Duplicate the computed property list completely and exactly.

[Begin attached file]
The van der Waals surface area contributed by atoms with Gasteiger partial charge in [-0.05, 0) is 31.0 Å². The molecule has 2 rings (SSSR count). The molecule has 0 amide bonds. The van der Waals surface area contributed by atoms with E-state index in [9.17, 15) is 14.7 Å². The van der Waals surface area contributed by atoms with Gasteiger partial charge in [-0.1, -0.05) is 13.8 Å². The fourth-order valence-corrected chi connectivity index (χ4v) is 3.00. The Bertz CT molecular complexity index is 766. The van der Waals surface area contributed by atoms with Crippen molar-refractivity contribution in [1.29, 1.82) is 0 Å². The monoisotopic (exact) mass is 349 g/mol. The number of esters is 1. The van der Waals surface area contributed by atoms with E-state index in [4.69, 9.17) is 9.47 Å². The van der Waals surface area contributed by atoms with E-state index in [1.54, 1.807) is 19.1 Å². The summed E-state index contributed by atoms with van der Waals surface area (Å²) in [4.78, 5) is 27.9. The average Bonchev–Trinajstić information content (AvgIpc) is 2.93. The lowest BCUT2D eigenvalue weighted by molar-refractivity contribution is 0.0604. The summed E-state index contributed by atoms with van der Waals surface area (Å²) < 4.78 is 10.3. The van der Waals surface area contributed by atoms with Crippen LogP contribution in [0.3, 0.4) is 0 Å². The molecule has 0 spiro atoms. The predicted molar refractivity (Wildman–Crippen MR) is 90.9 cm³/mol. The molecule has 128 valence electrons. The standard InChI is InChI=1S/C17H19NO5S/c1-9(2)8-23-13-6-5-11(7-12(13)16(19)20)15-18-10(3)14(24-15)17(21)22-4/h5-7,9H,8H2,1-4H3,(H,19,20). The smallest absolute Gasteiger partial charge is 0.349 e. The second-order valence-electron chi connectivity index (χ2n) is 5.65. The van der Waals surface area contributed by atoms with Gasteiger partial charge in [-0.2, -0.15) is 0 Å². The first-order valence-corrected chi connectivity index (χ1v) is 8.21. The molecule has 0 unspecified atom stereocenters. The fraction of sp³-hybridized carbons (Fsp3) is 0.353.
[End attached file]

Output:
The van der Waals surface area contributed by atoms with Gasteiger partial charge in [-0.05, 0) is 31.0 Å². The molecule has 2 rings (SSSR count). The molecule has 0 amide bonds. The van der Waals surface area contributed by atoms with E-state index in [9.17, 15) is 14.7 Å². The van der Waals surface area contributed by atoms with Gasteiger partial charge in [-0.1, -0.05) is 13.8 Å². The fourth-order valence-corrected chi connectivity index (χ4v) is 3.00. The Bertz CT molecular complexity index is 766. The van der Waals surface area contributed by atoms with Crippen molar-refractivity contribution in [1.29, 1.82) is 0 Å². The monoisotopic (exact) mass is 349 g/mol. The number of esters is 1. The van der Waals surface area contributed by atoms with E-state index in [4.69, 9.17) is 9.47 Å². The van der Waals surface area contributed by atoms with E-state index in [1.54, 1.807) is 19.1 Å². The summed E-state index contributed by atoms with van der Waals surface area (Å²) in [4.78, 5) is 27.9. The average Bonchev–Trinajstić information content (AvgIpc) is 2.93. The lowest BCUT2D eigenvalue weighted by molar-refractivity contribution is 0.0604. The summed E-state index contributed by atoms with van der Waals surface area (Å²) < 4.78 is 10.3. The van der Waals surface area contributed by atoms with Crippen LogP contribution in [0.3, 0.4) is 0 Å². The molecule has 0 spiro atoms. The predicted molar refractivity (Wildman–Crippen MR) is 90.9 cm³/mol. The molecule has 128 valence electrons. The standard InChI is InChI=1S/C17H19NO5S/c1-9(2)8-23-13-6-5-11(7-12(13)16(19)20)15-18-10(3)14(24-15)17(21)22-4/h5-7,9H,8H2,1-4H3,(H,19,20). The smallest absolute Gasteiger partial charge is 0.349 e. The second-order valence-electron chi connectivity index (χ2n) is 5.65. The van der Waals surface area contributed by atoms with Gasteiger partial charge in [-0.2, -0.15) is 0 Å². The first-order valence-corrected chi connectivity index (χ1v) is 8.21. The molecule has 0 unspecified atom stereocenters. The fraction of sp³-hybridized carbons (Fsp3) is 0.353.